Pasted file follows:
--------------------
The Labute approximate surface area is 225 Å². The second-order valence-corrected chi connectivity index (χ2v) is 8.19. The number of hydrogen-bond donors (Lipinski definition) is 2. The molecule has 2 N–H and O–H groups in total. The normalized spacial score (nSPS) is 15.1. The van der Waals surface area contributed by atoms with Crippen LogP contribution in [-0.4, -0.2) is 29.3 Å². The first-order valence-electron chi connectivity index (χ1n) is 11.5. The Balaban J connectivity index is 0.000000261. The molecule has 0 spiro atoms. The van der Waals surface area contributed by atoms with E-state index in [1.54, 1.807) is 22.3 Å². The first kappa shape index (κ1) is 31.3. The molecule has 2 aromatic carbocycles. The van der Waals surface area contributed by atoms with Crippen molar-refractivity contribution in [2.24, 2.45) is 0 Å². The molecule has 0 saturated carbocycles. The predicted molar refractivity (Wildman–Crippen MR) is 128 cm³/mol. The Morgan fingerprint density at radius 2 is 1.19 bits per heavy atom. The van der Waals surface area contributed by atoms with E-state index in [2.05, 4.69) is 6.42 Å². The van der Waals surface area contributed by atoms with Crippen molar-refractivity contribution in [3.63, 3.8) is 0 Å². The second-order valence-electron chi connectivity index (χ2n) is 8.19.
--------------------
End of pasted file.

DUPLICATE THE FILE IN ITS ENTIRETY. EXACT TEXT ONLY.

The Labute approximate surface area is 225 Å². The second-order valence-corrected chi connectivity index (χ2v) is 8.19. The number of hydrogen-bond donors (Lipinski definition) is 2. The molecule has 2 N–H and O–H groups in total. The normalized spacial score (nSPS) is 15.1. The van der Waals surface area contributed by atoms with Crippen LogP contribution in [-0.4, -0.2) is 29.3 Å². The first-order valence-electron chi connectivity index (χ1n) is 11.5. The Balaban J connectivity index is 0.000000261. The molecule has 0 spiro atoms. The van der Waals surface area contributed by atoms with E-state index in [1.54, 1.807) is 22.3 Å². The first kappa shape index (κ1) is 31.3. The molecule has 2 aromatic carbocycles. The van der Waals surface area contributed by atoms with Crippen molar-refractivity contribution in [2.24, 2.45) is 0 Å². The molecule has 0 saturated carbocycles. The predicted molar refractivity (Wildman–Crippen MR) is 128 cm³/mol. The Morgan fingerprint density at radius 2 is 1.19 bits per heavy atom. The van der Waals surface area contributed by atoms with E-state index in [2.05, 4.69) is 6.42 Å². The van der Waals surface area contributed by atoms with Crippen molar-refractivity contribution in [3.63, 3.8) is 0 Å². The second-order valence-electron chi connectivity index (χ2n) is 8.19.